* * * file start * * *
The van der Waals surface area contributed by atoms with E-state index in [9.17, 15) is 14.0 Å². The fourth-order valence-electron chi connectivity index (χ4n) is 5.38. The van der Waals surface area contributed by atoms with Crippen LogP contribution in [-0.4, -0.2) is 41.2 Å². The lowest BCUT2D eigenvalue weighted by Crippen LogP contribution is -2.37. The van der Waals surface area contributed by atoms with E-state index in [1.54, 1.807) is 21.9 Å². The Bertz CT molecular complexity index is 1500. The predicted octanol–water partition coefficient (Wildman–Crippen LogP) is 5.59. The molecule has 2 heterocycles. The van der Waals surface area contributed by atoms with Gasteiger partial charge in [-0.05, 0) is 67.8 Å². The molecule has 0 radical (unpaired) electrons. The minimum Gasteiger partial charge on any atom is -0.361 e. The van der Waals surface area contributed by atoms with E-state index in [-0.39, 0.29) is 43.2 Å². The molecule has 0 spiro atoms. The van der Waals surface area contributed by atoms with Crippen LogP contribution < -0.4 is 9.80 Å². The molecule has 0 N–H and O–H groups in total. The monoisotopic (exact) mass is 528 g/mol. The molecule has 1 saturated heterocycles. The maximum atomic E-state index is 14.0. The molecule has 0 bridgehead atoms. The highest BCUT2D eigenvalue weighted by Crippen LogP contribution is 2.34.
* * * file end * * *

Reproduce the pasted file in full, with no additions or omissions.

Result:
The van der Waals surface area contributed by atoms with E-state index in [9.17, 15) is 14.0 Å². The fourth-order valence-electron chi connectivity index (χ4n) is 5.38. The van der Waals surface area contributed by atoms with Crippen LogP contribution in [-0.4, -0.2) is 41.2 Å². The lowest BCUT2D eigenvalue weighted by Crippen LogP contribution is -2.37. The van der Waals surface area contributed by atoms with E-state index in [1.54, 1.807) is 21.9 Å². The Bertz CT molecular complexity index is 1500. The predicted octanol–water partition coefficient (Wildman–Crippen LogP) is 5.59. The molecule has 2 heterocycles. The van der Waals surface area contributed by atoms with Gasteiger partial charge in [-0.05, 0) is 67.8 Å². The molecule has 0 radical (unpaired) electrons. The minimum Gasteiger partial charge on any atom is -0.361 e. The van der Waals surface area contributed by atoms with E-state index in [-0.39, 0.29) is 43.2 Å². The molecule has 0 spiro atoms. The van der Waals surface area contributed by atoms with Crippen LogP contribution < -0.4 is 9.80 Å². The molecule has 0 N–H and O–H groups in total. The monoisotopic (exact) mass is 528 g/mol. The molecule has 1 saturated heterocycles. The maximum atomic E-state index is 14.0. The molecule has 0 bridgehead atoms. The highest BCUT2D eigenvalue weighted by Crippen LogP contribution is 2.34.